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© Author(s) 2020. This work is distributed under
the Creative Commons Attribution 4.0 License.
© Author(s) 2020. This work is distributed under
the Creative Commons Attribution 4.0 License.

  03 Feb 2020

03 Feb 2020

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This preprint is currently under review for the journal ACP.

An AeroCom/AeroSat study: Intercomparison of Satellite AOD Datasets for Aerosol Model Evaluation

Nick Schutgens1, Andrew M. Sayer2,8, Andreas Heckel3, Christina Hsu4, Hiren Jethva5, Gerrit de Leeuw6, Peter J. T. Leonard7, Robert C. Levy4, Antti Lipponen9, Alexei Lyapustin10, Peter North3, Thomas Popp11, Caroline Poulson12, Virginia Sawyer13,4, Larisa Sogacheva6, Gareth Thomas14, Omar Torres15, Yujie Wang16, Stefan Kinne17, Michael Schulz18, and Philip Stier19 Nick Schutgens et al.
  • 1Department of Earth Science, Vrije Universiteit Amsterdam, 1081 HV Amsterdam, the Netherlands
  • 2Universities Space Research Association, Columbia, USA
  • 3Department of Geography, Swansea University, Swansea, UK
  • 4Climate and Radiation Laboratory, Earth Science Division, NASA Goddard Space Flight Center, Greenbelt, USA
  • 5Universities Space Research Association-GESTAR, NASA Goddard Space Flight Center, Greenbelt, USA
  • 6Finnish Meteorological Institute (FMI), Climate Research Programme, Helsinki, Finland
  • 7ADNET Systems, Inc., Suite A100, 7515 Mission Drive, Lanham, MD 20706, USA
  • 8Ocean Ecology Laboratory, NASA-Goddard Space Flight Center (GSFC), Greenbelt, Maryland, USA
  • 9Atmospheric Research Centre of Eastern Finland, Finnish Meteorological Institute, Kuopio, Finland
  • 10Laboratory for Atmospheres, NASA Goddard Space Flight Center (GSFC), Greenbelt, Maryland, USA
  • 11German Aerospace Center (DLR), German Remote Sensing Data Center Atmosphere, Oberpfaffenhofen, Germany
  • 12School of Earth Atmosphere and Environment, Monash University, Australia
  • 13Science Systems and Applications (SSAI), Lanham, Maryland, USA
  • 14Remote Sensing group, Rutherford Appleton Laboratory, Harwell Campus, Didcot, Oxfordshire, UK
  • 15Atmospheric Chemistry and Dynamics Laboratory, NASA Goddard Space Flight Center (GSFC), Greenbelt, USA
  • 16University of Maryland Baltimore County, Baltimore, Maryland, USA
  • 17Max-Planck-Institut für Meteorologie, Hamburg, Germany
  • 18Norwegian Meteorological Institute, Blindern, Oslo, Norway
  • 19Atmospheric, Oceanic and Planetary Physics, Department of Physics, University of Oxford, UK

Abstract. To better understand current uncertainties in the important observational constraint to climate models of AOD (Aerosol Optical Depth), we evaluate and intercompare fourteen satellite products, representing 9 different retrieval algorithm families using observations from 5 different sensors on 6 different platforms. The satellite products, super-observations consisting of 1° × 1° daily aggregated retrievals drawn from the years 2006, 2008 and 2010, are evaluated with AERONET (AErosol RObotic NETwork) and MAN (Maritime Aerosol Network) data. Results show that different products exhibit different regionally varying biases (both under- and overestimates) that may reach ±50 %, although a typical bias would be 15–25 % (depending on product). In addition to these biases, the products exhibit random errors that can be 1.6 to 3 times as large. Most products show similar performance, although there are a few exceptions with either larger biases or larger random errors. The intercomparison of satellite products extends this analysis and provides spatial context to it. In particular, we show that aggregated satellite AOD agrees much better than the spatial coverage (often driven by cloud masks) within the 1° × 1° grid cells. Up to 50 % of the difference between satellite AOD is attributed to cloud contamination. The diversity in AOD products shows clear spatial patterns and varies from 10 % (parts of the ocean) to 100 % (central Asia and Australia). More importantly, we show that the diversity may be used as an indication of AOD uncertainty, at least for the better performing products. This provides modellers with a global map of expected AOD uncertainty in satellite products, allows assessment of products away from AERONET sites, can provide guidance for future AERONET locations, and offers suggestions for product improvements. We account for statistical and sampling noise in our analyses. Sampling noise, variations due to the evaluation of different subsets of the data, causes important changes in error metrics. The consequences of this noise term for product evaluation are discussed.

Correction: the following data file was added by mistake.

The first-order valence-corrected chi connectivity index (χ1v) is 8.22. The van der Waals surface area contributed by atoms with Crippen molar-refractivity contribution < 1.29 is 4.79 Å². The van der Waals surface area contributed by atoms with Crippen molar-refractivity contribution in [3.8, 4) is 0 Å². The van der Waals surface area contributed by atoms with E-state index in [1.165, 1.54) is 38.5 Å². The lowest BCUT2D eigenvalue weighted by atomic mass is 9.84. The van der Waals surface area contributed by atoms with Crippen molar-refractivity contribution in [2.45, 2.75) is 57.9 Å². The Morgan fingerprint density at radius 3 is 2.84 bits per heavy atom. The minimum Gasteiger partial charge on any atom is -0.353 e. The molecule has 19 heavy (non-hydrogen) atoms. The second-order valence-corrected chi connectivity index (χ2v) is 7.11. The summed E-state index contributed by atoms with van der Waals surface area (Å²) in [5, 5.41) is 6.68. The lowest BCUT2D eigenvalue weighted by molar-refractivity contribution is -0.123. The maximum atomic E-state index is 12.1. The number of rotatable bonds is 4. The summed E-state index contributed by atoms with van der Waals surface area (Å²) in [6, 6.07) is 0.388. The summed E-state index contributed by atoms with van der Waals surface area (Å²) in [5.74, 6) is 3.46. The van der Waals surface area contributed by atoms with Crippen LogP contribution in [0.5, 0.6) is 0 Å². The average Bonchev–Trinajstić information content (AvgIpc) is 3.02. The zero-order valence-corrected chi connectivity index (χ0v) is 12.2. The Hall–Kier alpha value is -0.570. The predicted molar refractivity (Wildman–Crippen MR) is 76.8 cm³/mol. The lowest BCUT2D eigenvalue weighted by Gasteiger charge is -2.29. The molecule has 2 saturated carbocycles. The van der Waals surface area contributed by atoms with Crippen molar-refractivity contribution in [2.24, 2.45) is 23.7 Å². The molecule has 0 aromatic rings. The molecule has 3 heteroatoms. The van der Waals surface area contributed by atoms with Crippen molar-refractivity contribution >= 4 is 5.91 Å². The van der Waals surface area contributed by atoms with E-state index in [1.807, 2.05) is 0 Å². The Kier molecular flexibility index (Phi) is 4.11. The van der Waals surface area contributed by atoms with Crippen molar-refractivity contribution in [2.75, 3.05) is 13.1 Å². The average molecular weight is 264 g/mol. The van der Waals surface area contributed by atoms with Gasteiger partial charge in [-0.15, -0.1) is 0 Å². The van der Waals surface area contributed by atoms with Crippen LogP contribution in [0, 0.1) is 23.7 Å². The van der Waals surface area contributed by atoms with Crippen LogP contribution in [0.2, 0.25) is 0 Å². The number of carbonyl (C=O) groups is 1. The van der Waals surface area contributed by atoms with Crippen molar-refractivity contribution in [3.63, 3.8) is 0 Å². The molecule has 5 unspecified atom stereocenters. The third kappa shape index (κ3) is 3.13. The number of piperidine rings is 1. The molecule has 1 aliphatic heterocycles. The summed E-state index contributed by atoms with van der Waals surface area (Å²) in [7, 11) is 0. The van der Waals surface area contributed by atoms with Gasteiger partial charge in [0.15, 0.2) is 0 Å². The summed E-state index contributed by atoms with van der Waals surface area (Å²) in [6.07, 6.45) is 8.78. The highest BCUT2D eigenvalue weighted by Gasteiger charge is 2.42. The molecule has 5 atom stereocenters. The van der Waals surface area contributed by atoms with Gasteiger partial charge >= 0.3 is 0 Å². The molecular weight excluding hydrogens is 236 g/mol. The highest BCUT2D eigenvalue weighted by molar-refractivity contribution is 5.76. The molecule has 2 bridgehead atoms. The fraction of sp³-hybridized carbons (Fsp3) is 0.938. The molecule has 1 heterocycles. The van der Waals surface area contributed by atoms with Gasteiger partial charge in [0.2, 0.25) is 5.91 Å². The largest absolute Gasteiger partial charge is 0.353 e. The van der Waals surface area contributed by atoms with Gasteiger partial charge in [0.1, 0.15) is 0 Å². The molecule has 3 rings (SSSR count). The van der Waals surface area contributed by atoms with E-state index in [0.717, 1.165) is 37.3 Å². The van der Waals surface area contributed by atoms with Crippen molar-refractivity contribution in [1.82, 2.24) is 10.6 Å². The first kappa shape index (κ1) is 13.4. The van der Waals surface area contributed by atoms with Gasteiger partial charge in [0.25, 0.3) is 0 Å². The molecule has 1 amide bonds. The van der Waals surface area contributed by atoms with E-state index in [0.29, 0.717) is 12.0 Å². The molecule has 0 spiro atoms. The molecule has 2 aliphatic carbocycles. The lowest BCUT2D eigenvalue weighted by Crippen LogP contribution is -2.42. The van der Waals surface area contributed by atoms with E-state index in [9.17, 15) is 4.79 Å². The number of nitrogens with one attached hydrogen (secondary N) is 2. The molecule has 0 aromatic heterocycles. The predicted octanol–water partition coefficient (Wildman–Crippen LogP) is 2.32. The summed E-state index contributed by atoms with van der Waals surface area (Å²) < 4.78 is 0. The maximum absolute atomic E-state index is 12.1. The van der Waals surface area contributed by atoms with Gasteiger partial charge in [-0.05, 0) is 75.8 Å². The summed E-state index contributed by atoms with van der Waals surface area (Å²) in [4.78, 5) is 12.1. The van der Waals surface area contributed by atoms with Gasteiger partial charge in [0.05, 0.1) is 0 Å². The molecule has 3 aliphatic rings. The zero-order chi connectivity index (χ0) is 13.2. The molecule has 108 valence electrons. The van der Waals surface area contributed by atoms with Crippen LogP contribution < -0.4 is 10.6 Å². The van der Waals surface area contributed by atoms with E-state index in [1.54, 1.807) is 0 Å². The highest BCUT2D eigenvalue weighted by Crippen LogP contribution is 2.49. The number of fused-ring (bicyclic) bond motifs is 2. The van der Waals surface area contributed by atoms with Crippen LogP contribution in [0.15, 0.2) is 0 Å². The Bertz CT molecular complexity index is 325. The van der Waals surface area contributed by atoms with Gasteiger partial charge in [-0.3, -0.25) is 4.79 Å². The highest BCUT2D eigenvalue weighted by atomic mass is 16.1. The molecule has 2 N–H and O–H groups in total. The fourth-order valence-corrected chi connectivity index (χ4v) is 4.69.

Nick Schutgens et al.

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Nick Schutgens et al.

Nick Schutgens et al.


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Latest update: 07 Aug 2020
Publications Copernicus
Short summary
We intercompare 14 different datasets of satellite observations of aerosol. Such meaaurements are challenging but also provide the best opportunity to globally observe an atmospheric component strongly related to air pollution and climate change. Our study shows that most datasets perform similarly well on a global scale but that locally errors can be quite different. We develop a technique to estimate satellite errors everywhere, even in the absence of surface reference data.
We intercompare 14 different datasets of satellite observations of aerosol. Such meaaurements...